Lithium ion battery

lithium-ion battery or Li-ion battery (abbreviated as LIB) is a type of rechargeable battery. Lithium-ion batteries are commonly used for portable electronics and electric vehicles and are growing in popularity for military and aerospace applications. The technology was largely developed by John Goodenough, Stanley Whittingham, Rachid Yazami and Akira Yoshino during the 1970s–1980s.

In the batteries, lithium ions move from the negative electrode through an electrolyte to the positive electrode during discharge, and back when charging. Li-ion batteries use an intercalated lithium compound as the material at the positive electrode and typically graphite at the negative electrode. The batteries have a high energy density, no memory effect (other than LFP lithium iron phosphate cells) and low self-discharge. They can however be a safety hazard since they contain a flammable electrolyte, and if damaged or incorrectly charged can lead to explosions and fires.

Chemistry, performance, cost and safety characteristics vary across LIB types. Handheld electronics mostly use lithium polymer batteries (with a polymer gel as electrolyte) with lithium cobalt oxide (LiCoO2) as cathode material, which offers high energy density, but presents safety risks, especially when damaged. Lithium iron phosphate (LiFePO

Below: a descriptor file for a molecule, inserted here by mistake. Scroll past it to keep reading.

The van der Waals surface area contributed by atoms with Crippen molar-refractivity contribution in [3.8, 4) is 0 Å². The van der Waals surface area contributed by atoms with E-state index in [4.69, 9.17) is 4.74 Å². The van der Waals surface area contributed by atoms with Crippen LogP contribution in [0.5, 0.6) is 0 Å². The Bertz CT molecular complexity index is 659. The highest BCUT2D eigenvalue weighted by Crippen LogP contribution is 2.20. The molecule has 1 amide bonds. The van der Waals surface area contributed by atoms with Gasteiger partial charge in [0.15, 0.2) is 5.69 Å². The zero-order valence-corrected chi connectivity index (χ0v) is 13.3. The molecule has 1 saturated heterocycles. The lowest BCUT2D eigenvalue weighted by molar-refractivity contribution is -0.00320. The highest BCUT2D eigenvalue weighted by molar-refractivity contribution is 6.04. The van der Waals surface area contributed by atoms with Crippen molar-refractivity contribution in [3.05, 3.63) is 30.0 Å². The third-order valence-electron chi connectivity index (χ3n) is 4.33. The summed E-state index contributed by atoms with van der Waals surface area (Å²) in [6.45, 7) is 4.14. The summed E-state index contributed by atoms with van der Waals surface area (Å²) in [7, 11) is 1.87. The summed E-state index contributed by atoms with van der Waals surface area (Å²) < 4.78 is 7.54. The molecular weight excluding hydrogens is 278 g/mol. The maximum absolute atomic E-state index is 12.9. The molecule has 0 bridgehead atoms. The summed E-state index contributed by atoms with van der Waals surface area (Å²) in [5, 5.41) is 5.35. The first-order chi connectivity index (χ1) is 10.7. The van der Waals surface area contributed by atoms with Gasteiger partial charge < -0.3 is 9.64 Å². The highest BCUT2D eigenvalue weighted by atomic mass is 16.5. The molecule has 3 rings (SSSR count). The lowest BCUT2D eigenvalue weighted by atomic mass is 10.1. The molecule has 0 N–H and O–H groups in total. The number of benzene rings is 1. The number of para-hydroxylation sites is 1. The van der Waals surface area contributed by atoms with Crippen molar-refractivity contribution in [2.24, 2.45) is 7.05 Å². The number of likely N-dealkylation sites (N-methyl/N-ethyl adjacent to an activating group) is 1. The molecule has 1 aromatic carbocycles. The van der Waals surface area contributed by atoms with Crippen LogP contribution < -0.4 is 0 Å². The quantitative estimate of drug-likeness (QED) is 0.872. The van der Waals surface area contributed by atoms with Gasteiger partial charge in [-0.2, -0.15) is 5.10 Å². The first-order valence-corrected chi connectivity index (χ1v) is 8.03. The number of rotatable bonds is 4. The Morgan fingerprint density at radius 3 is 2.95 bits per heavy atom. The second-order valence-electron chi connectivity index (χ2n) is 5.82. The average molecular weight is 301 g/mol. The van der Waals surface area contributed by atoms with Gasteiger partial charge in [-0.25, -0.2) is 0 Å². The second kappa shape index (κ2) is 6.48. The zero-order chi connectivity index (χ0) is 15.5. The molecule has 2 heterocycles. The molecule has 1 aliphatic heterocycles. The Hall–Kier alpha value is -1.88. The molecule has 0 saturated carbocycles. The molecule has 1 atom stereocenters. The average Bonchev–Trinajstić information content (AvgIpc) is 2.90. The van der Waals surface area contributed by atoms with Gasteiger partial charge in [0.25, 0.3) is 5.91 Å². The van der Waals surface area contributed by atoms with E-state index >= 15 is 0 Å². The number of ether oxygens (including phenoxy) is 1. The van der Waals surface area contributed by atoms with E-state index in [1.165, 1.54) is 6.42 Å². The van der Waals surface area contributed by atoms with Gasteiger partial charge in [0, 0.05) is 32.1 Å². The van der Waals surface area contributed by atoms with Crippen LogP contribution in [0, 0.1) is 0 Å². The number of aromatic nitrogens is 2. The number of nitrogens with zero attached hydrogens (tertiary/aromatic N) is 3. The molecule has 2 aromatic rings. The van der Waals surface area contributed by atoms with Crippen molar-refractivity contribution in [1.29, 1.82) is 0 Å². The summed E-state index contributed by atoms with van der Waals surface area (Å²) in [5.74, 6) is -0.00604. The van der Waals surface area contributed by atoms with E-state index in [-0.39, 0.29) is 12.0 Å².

4
), lithium ion manganese oxide battery (LiMn2O4Li2MnO3, or LMO), and lithium nickel manganese cobalt oxide (LiNiMnCoO2 or NMC) offer lower energy density but longer lives and less likelihood of fire or explosion. Such batteries are widely used for electric tools, medical equipment, and other roles. NMC in particular is a leading contender for automotive applications.

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